– The internal struggle which the Straw Hats goes through is not resolved. It simply disappears, which I find to be a huge letdown and it also reflect my Character score
The art is wholly different from the standard One Piece art, but this is not necessarily bad, I just find it to be bad in this case. Both the background and the characters, especially the expression on the crews faces is different.
Much of the story has buildings in its background, and those are amazing to look at. The things is though, that they are too different from the characters design, it just does not mix well together, at times it looks as if the characters has been plastered on.
The expressions and characters designs seen one the crew is refreshing. The expressions seem more cartoonish to me, a big plus.
The music used is a mix of the standard from the series and and some original mixed together, they mix okay together. The voice actors also do a pretty good job. In short I found the sound to be the most satisfying in the movie.
The characters could have shined in this movie, but ultimately failed to do so. The movie put the Straw Hats up against each other, but fail to do it trustworthily, as they act out of character and the conflict is never resolved, it simply disappears.
All in all this movie has it shortcomings, but it does not fully take my joy from watching this movie. It was pleasing to see a different story, even if it did not fully do its job.
2: Final Fantasy VII: Advent Children
Japanese: ファイナルファンタジーVII アドベントチルドレン
MAL Score: 7.74
Two years ago, the world was changed forever. The young Cloud Strife and his band of friends may have defeated Sephiroth and thwarted his plan to crash a giant meteor into the Earth, but this victory was not without great cost. The highly populated city of Midgar was nearly ripped apart in the conflict. Fortunately, many of the city’s citizens were able to evacuate to safety, and in the years afterward have formed a new home called Edge.
Final Fantasy VII: Advent Children revolves around Cloud and Tifa as they try to make new lives for themselves, as well as for those around them, in this new city. Together they run a courier service, and tend to their mutual friend Barret’s adopted daughter Marlene and a young orphan by the name of Denzel. Denzel, Cloud, and scores of children are suffering from a mysterious new illness called “Geostigma.”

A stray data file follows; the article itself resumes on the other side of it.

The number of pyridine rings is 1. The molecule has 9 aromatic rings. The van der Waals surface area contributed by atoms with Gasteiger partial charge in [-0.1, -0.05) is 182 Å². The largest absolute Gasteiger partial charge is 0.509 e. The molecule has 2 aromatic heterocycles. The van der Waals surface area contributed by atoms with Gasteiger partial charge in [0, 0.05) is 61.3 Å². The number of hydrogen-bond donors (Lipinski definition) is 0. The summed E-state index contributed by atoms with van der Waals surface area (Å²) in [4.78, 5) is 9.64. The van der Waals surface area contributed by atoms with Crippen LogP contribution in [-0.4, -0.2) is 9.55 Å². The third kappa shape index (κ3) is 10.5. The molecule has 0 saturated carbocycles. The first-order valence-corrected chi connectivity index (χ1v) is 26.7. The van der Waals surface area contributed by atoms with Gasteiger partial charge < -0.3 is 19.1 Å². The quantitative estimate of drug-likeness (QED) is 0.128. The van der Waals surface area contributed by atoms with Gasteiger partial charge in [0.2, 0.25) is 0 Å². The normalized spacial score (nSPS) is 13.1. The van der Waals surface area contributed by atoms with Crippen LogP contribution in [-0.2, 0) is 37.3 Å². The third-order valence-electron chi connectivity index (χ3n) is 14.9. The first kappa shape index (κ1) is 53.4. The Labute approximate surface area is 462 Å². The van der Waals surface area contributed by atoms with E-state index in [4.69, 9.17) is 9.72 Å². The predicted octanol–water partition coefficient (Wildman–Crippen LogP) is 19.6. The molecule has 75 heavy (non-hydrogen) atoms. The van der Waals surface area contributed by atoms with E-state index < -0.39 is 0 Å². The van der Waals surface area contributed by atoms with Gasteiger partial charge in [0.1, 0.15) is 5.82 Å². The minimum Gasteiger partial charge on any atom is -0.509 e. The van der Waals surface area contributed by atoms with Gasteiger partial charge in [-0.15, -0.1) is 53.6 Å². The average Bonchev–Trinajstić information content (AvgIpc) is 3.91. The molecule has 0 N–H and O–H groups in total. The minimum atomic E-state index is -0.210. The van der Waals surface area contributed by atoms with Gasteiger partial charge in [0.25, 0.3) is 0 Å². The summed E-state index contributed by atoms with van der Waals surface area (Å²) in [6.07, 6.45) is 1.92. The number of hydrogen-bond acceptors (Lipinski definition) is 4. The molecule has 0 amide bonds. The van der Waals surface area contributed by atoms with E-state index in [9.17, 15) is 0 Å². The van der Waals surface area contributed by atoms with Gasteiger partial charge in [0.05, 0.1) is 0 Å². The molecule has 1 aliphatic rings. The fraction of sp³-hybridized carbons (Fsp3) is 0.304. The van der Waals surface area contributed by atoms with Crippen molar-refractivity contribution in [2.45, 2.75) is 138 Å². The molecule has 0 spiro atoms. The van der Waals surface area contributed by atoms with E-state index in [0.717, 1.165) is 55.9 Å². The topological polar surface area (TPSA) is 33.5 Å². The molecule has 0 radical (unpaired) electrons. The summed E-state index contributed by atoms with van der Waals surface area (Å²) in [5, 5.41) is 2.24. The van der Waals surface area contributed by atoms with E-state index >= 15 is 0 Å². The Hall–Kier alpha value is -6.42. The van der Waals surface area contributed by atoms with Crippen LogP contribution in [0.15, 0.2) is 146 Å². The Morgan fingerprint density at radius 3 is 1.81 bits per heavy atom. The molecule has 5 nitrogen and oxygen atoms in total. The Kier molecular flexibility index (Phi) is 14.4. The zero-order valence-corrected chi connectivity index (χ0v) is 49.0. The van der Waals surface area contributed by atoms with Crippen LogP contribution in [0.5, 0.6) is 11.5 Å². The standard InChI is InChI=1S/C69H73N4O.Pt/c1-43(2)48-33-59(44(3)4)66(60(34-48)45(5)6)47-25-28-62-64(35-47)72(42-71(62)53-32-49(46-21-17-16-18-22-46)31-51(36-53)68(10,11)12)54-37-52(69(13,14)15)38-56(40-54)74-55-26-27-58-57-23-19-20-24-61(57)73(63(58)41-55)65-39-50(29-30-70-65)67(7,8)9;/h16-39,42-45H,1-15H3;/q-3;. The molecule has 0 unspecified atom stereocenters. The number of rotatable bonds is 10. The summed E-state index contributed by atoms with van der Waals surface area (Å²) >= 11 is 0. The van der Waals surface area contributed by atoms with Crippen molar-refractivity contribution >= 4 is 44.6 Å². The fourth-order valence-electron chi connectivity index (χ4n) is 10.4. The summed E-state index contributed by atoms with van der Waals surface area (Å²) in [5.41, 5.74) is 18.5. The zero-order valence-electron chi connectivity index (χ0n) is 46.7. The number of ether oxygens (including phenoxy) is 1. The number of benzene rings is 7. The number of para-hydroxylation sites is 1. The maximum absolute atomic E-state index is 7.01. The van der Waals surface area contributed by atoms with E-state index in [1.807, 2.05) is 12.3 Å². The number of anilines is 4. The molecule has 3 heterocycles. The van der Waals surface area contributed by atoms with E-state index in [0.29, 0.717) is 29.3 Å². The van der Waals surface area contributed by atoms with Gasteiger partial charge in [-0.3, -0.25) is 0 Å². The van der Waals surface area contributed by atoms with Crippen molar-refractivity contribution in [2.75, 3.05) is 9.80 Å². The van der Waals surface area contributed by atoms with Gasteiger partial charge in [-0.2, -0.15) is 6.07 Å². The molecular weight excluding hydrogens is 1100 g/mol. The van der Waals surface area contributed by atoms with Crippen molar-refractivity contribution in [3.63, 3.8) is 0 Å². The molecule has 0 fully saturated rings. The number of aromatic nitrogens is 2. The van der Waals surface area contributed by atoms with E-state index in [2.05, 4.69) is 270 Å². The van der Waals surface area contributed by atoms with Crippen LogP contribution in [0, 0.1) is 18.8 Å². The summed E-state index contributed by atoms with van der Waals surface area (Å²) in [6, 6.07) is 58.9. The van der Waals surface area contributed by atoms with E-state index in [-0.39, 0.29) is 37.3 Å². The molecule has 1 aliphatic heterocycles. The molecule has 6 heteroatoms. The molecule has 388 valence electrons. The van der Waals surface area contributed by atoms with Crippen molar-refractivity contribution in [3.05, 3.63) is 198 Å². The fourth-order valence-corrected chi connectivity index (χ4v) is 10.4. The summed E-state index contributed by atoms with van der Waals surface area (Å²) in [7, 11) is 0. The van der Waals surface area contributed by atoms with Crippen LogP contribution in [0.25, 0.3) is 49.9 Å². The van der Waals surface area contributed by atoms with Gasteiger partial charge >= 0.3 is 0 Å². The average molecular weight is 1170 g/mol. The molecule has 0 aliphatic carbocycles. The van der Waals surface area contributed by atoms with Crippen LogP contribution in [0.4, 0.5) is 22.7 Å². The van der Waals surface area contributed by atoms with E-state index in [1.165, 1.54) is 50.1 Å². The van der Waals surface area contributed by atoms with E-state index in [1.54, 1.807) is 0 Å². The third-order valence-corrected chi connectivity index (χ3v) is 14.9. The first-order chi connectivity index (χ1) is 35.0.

The children of the city have one other threat looming over their heads—a trio of powerful men are kidnapping infected kids for unknown reasons. Cloud is determined to save these young ones, not only from Geostigma, but from the kidnappers as well. He has no idea, however, that these men share a link to his old enemy, Sephiroth, and Cloud’s quest to vanquish them will bring him back into conflict with the demons of his past. If there is any hope in conquering these threats, it lays within the bonds of friendship between Cloud and his allies who saved the world once, and now must do so again.
Final Fantasy VII: Advent Children takes place two years after the events of the game. It follows Cloud, who is still mourning the death of Aerith/Aeris and a trio of mini Sephiroth clone things as they try to obtain “Mother” and wreak destruction on the entire planet. Goody.
Well, I can say that anyone who has no idea about the events of Final Fantasy VII might be confused on the events and people that are mentioned, or it could be just my mother, but it’s fairly easy to keep up with, so long as you’re paying attention. While I did enjoy the story, it just seemed a little like your typical villian wants to destory the world because of some personal reason and hero, or slight anti-hero in Cloud’s case, goes and takes down villian for some personal reason, so that took away from the inital enjoyment.